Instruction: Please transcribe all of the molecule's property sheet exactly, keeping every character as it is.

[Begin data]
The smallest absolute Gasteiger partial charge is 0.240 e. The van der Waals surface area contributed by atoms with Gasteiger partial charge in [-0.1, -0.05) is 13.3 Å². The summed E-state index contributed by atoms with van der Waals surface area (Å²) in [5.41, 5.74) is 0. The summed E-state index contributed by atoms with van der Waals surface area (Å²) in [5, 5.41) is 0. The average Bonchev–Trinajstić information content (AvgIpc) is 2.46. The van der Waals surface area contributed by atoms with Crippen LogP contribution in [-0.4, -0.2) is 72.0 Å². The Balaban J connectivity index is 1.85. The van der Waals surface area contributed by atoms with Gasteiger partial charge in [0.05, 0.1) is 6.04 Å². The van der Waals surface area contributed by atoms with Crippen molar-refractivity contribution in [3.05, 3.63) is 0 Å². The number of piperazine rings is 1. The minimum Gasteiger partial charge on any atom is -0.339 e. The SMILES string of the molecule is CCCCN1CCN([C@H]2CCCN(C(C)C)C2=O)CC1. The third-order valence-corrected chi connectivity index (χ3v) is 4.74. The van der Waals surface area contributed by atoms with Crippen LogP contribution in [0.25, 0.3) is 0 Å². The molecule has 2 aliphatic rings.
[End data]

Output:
The smallest absolute Gasteiger partial charge is 0.240 e. The van der Waals surface area contributed by atoms with Gasteiger partial charge in [-0.1, -0.05) is 13.3 Å². The summed E-state index contributed by atoms with van der Waals surface area (Å²) in [5.41, 5.74) is 0. The summed E-state index contributed by atoms with van der Waals surface area (Å²) in [5, 5.41) is 0. The average Bonchev–Trinajstić information content (AvgIpc) is 2.46. The van der Waals surface area contributed by atoms with Crippen LogP contribution in [-0.4, -0.2) is 72.0 Å². The Balaban J connectivity index is 1.85. The van der Waals surface area contributed by atoms with Gasteiger partial charge in [0.05, 0.1) is 6.04 Å². The van der Waals surface area contributed by atoms with Crippen molar-refractivity contribution in [3.05, 3.63) is 0 Å². The number of piperazine rings is 1. The minimum Gasteiger partial charge on any atom is -0.339 e. The SMILES string of the molecule is CCCCN1CCN([C@H]2CCCN(C(C)C)C2=O)CC1. The third-order valence-corrected chi connectivity index (χ3v) is 4.74. The van der Waals surface area contributed by atoms with Crippen LogP contribution in [0.25, 0.3) is 0 Å². The molecule has 2 aliphatic rings.